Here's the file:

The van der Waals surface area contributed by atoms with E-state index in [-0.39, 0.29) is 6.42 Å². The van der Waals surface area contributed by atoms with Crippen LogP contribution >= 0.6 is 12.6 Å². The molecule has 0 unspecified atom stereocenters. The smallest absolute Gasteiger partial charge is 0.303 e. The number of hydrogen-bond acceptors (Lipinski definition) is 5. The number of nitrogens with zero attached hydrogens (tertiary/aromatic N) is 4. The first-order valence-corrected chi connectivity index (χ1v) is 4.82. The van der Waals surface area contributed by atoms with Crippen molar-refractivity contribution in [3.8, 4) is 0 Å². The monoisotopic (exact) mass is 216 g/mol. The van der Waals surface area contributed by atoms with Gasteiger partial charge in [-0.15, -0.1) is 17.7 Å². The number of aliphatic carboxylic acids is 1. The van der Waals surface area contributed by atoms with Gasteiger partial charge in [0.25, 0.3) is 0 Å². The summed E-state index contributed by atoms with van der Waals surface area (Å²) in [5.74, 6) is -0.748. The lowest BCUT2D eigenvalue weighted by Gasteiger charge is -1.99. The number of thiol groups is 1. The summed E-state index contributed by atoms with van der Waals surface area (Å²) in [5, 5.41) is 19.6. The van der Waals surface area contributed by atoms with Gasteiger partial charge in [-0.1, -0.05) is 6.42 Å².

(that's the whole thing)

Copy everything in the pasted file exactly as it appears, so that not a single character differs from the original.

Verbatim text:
The van der Waals surface area contributed by atoms with E-state index in [-0.39, 0.29) is 6.42 Å². The van der Waals surface area contributed by atoms with Crippen LogP contribution >= 0.6 is 12.6 Å². The molecule has 0 unspecified atom stereocenters. The smallest absolute Gasteiger partial charge is 0.303 e. The number of hydrogen-bond acceptors (Lipinski definition) is 5. The number of nitrogens with zero attached hydrogens (tertiary/aromatic N) is 4. The first-order valence-corrected chi connectivity index (χ1v) is 4.82. The van der Waals surface area contributed by atoms with Crippen molar-refractivity contribution in [3.8, 4) is 0 Å². The monoisotopic (exact) mass is 216 g/mol. The van der Waals surface area contributed by atoms with Gasteiger partial charge in [-0.15, -0.1) is 17.7 Å². The number of aliphatic carboxylic acids is 1. The van der Waals surface area contributed by atoms with Gasteiger partial charge in [0.25, 0.3) is 0 Å². The summed E-state index contributed by atoms with van der Waals surface area (Å²) in [5.74, 6) is -0.748. The lowest BCUT2D eigenvalue weighted by Gasteiger charge is -1.99. The number of thiol groups is 1. The summed E-state index contributed by atoms with van der Waals surface area (Å²) in [5, 5.41) is 19.6. The van der Waals surface area contributed by atoms with Gasteiger partial charge in [-0.1, -0.05) is 6.42 Å².